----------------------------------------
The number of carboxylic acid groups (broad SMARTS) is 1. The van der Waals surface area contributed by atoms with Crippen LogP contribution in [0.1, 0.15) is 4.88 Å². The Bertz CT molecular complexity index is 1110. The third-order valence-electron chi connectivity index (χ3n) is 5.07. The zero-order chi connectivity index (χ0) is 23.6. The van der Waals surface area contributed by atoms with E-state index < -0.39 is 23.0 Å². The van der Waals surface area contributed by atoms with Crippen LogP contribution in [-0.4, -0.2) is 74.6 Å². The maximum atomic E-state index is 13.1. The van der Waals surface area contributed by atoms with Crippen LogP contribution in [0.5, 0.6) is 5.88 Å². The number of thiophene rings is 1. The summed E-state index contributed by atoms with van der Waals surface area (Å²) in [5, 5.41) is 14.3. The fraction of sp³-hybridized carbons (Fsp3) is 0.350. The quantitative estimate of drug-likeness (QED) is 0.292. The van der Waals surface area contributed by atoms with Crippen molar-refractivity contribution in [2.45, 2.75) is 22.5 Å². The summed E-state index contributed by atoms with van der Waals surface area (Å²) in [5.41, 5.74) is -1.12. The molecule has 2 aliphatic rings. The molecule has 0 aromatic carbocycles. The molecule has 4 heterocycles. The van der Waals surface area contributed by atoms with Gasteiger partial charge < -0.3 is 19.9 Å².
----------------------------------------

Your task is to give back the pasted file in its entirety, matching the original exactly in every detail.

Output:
The number of carboxylic acid groups (broad SMARTS) is 1. The van der Waals surface area contributed by atoms with Crippen LogP contribution in [0.1, 0.15) is 4.88 Å². The Bertz CT molecular complexity index is 1110. The third-order valence-electron chi connectivity index (χ3n) is 5.07. The zero-order chi connectivity index (χ0) is 23.6. The van der Waals surface area contributed by atoms with E-state index < -0.39 is 23.0 Å². The van der Waals surface area contributed by atoms with Crippen LogP contribution in [-0.4, -0.2) is 74.6 Å². The maximum atomic E-state index is 13.1. The van der Waals surface area contributed by atoms with Crippen LogP contribution in [0.5, 0.6) is 5.88 Å². The number of thiophene rings is 1. The summed E-state index contributed by atoms with van der Waals surface area (Å²) in [5, 5.41) is 14.3. The fraction of sp³-hybridized carbons (Fsp3) is 0.350. The quantitative estimate of drug-likeness (QED) is 0.292. The van der Waals surface area contributed by atoms with Crippen molar-refractivity contribution in [2.45, 2.75) is 22.5 Å². The summed E-state index contributed by atoms with van der Waals surface area (Å²) in [5.41, 5.74) is -1.12. The molecule has 2 aliphatic rings. The molecule has 0 aromatic carbocycles. The molecule has 4 heterocycles. The van der Waals surface area contributed by atoms with Gasteiger partial charge < -0.3 is 19.9 Å².